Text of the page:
Think-Off attendance marginally acceptable
Here in lakes country, there are plenty of things to do on a Saturday night. Thinking critically, in a public forum, may not interest everyone, but it sure should interest more.
The annual Great American Think-Off, presented by the Regional Cultural Center, in New York Mills, is a crowning achievement to the ideal that some of us ponder life's greater questions with sincerity and purpose.
What's sad is the number of empty seats in the auditorium during the philosophy debate and the seeming lack of interest from the surrounding region.
I'm not blaming residents of New York Mills. In all of northwestern Minnesota, I've found little to compare, on a municipal level, to the spunk, creativity and willingness to embrace art and culture than in that little town.
I also don't expect C-SPAN to haul cameras into NY Mills every year and cover the debate like the early years. But then, I wonder, where is C-SPAN and why aren't they here this year?
Having attended numerous Think-Offs, I know what the experience is all about and maybe that's why more people don't show. Perhaps, they're not aware that you'll laugh and be intrigued. Your brain will snap to attention and there's a level of intensity not to be found on whatever reality television program is blaring in the living room.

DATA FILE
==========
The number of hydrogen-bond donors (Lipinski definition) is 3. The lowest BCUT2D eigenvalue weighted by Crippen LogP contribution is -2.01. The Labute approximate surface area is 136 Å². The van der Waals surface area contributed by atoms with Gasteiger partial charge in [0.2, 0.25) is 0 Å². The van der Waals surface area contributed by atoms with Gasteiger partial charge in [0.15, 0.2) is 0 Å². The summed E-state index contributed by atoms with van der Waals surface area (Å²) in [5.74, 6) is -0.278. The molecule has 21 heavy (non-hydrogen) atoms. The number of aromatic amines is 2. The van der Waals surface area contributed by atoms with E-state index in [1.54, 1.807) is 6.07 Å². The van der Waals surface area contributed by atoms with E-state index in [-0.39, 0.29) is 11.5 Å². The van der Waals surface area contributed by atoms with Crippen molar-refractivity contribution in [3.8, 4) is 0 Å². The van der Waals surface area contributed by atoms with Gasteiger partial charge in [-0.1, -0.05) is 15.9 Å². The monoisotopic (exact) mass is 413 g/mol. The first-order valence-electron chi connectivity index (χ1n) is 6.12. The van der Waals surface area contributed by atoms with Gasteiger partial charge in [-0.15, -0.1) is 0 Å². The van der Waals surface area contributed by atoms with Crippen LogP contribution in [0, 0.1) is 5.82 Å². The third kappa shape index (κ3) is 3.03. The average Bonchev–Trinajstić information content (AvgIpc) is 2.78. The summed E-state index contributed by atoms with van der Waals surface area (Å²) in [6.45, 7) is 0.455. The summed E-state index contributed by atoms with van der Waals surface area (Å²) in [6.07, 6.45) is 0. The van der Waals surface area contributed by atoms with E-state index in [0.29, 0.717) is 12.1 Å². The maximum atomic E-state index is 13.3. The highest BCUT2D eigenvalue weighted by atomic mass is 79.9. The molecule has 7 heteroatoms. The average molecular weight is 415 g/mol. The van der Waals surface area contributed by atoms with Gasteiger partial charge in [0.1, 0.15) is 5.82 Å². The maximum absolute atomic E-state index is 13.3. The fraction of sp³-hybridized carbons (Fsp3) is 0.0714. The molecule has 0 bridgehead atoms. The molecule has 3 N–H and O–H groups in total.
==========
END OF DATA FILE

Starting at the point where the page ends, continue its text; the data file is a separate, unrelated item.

The Think-Off reaches out to the world and says, "Hey, get off your couch and think."
Take nine-year-old Ryan Harrington, from Duluth, who was one of the four finalists in the junior Think-Off essay contest. The question was, "Do the wealthy have an obligation to help the poor?"
"With consumerism increasing, society frequently condones the thought that personal finance equates to personal happiness. Those lucky enough to be born into wealthy families can get a good education and comply (with) this popular opinion. But the poor are doomed to strive for the basic needs essential to life."
This from a nine-year-old.
It's in the nature of young people to answer 'yes,' more often than not, on this topic. They have the innocence of youth and are taught about sharing and fairness. It's only with age that many of us relinquish thoughts of cooperation for the seemingly social acceptance of capitalistic competition.
But Caitlyn Peterson, another nine-year-old, from Fostoria, Iowa, had the gumption to say 'no.'
"A convergence of economic factors and my father becoming ill last August has lowered our standard of living considerably, if you look strictly at monetary factors. I choose to ask more of myself," Peterson said.
This little girl blew me away.
"I, personally, am more than willing to help the poor in spirit, who believe their happiness is in expensive homes, cars and other possessions. From my life of true wealth, I would love to help the poor any way I can, and help them fly away from consumerism to new heights of blessing."
Sure, there should have been more people in the NY Mills school auditorium for this year's competition. But, at the very least, thoughtful consideration to a question that really matters in our world was pondered, by people of all ages nationwide, and for that, I think the organizers of the Think-Off should again be commended.